Thailand Promises to End Its Ivory Trade—Should We Believe Them?

Up and down Thailand, more than 5,000 stores and boutiques sell dead elephant tusk to tourists.

A one week old baby Asian elephant is seen next to its mother in the Budapest zoo on February 21, 2013. (Photo: Reuters)

Apr 12, 2013· 1 MIN READ
Joanna writes about environment and energy for the NYT, Popular Science, OnEarth Magazine, and more.

It has been almost a quarter of a century since cross-border trade in ivory was outlawed by the Convention on International Trade in Species (CITES). So why is it that just last year nearly one out of every 17 wild elephants in Africa was killed for its ivory? Didn't we solve that problem a long time ago?

The legal domestic trade of ivory in Thailand and China has to end if we are to have any hope of saving the species," said Thornton.

Maybe, but only for about eight years, while the ban was strictly enforced. And then CITES sanctioned the auction of millions of dollars of stockpiled ivory in a handful of African countries and poaching re-exploded under the shelter of the new legal ivory. In addition, the CITES ban did nothing to curb domestic trade in ivory, which the organization has no power to control. So while it might not be legal to import ivory into China, once it is there, it can be sold freely and for immense amounts of money.

In 2011, Kenya took the dramatic step of burning $16 million worth of confiscated ivory to demonstrate their commitment to stoping the trade. While it's not easy to watch that much money go up in smoke, especially in a developing country, many conservationists agree that there is simply no way to sell ivory in a sustainable way.

"As far as I'm concerned, the debate about commercializing trade in species to help conserve them is over," said Allan Thornton, President of the Environmental Investigative Agency. "We have been investigating the ivory trade for 23 years and we don't see any evidence that either the international or domestic trade in ivory can be regulated. When ivory is sold, elephants die."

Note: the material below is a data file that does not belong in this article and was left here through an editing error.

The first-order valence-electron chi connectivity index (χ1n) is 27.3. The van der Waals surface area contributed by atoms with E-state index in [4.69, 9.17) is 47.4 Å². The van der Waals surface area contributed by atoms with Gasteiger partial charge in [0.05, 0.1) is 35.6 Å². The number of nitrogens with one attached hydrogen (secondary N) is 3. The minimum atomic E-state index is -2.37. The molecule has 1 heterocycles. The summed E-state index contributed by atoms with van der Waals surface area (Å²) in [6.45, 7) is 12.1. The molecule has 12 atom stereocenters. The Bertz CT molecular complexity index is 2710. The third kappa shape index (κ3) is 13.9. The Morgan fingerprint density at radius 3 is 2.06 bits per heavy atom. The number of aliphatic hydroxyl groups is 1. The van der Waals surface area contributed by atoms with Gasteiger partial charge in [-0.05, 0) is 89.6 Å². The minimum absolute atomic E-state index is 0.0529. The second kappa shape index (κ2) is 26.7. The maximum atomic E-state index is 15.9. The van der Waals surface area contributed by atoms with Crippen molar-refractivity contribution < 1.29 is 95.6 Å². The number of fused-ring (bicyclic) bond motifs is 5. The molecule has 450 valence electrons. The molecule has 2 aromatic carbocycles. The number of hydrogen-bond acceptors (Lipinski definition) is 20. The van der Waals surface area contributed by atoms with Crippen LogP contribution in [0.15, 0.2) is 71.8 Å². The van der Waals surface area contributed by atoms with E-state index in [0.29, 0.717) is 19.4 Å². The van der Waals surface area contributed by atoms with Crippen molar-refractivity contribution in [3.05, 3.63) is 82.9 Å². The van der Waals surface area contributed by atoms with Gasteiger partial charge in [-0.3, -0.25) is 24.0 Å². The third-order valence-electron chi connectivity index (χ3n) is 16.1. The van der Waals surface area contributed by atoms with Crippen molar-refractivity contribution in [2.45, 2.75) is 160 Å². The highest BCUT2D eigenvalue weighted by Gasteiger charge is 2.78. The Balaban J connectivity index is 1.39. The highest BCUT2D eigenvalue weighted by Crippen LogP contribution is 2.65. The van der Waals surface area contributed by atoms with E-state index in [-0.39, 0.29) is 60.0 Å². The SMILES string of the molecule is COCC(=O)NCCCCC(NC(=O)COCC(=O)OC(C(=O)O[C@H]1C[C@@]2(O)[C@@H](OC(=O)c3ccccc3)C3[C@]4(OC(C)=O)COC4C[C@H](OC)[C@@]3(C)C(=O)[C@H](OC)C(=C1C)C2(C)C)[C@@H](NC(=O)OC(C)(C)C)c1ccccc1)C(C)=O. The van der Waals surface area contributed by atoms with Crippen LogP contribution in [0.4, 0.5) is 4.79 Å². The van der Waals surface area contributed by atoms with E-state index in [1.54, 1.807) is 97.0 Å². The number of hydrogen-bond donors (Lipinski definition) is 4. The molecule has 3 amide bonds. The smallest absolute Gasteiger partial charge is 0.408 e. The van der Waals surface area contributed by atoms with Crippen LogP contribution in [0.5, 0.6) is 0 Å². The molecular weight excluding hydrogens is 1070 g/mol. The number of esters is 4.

For these reasons, Thornton and like-minded conservationists cheered when Thailand announced at the last meeting of CITES in Bangkok in March 2013, that they would start the legislative process to ban the domestic trade of ivory in Thailand.

Currently in Thailand it's perfectly legal to sell ivory from domestic elephants. But the numbers just don't add up. Experts estimate that Thailand might legitimately have about 2,000 pounds of ivory to sell within the country, but Thai border authorities confiscate over ten tons of ivory being smuggled out of the country each year. Clearly something's amiss.

"The legal domestic trade of ivory in Thailand and China has to end if we are to have any hope of saving the species," said Thornton. "We need a complete ban on the sale of ivory both inside countries and between nations. Then, any movement of ivory will be illegal and there won't be any loopholes. We can finally put all that money we're spending in an attempt to regulate the trade into conservation efforts that work."

Thailand has given no timeline for when the legislation will take affect. Meanwhile, China's illegal ivory trade is estimated to be at least three times as large as Thailand's.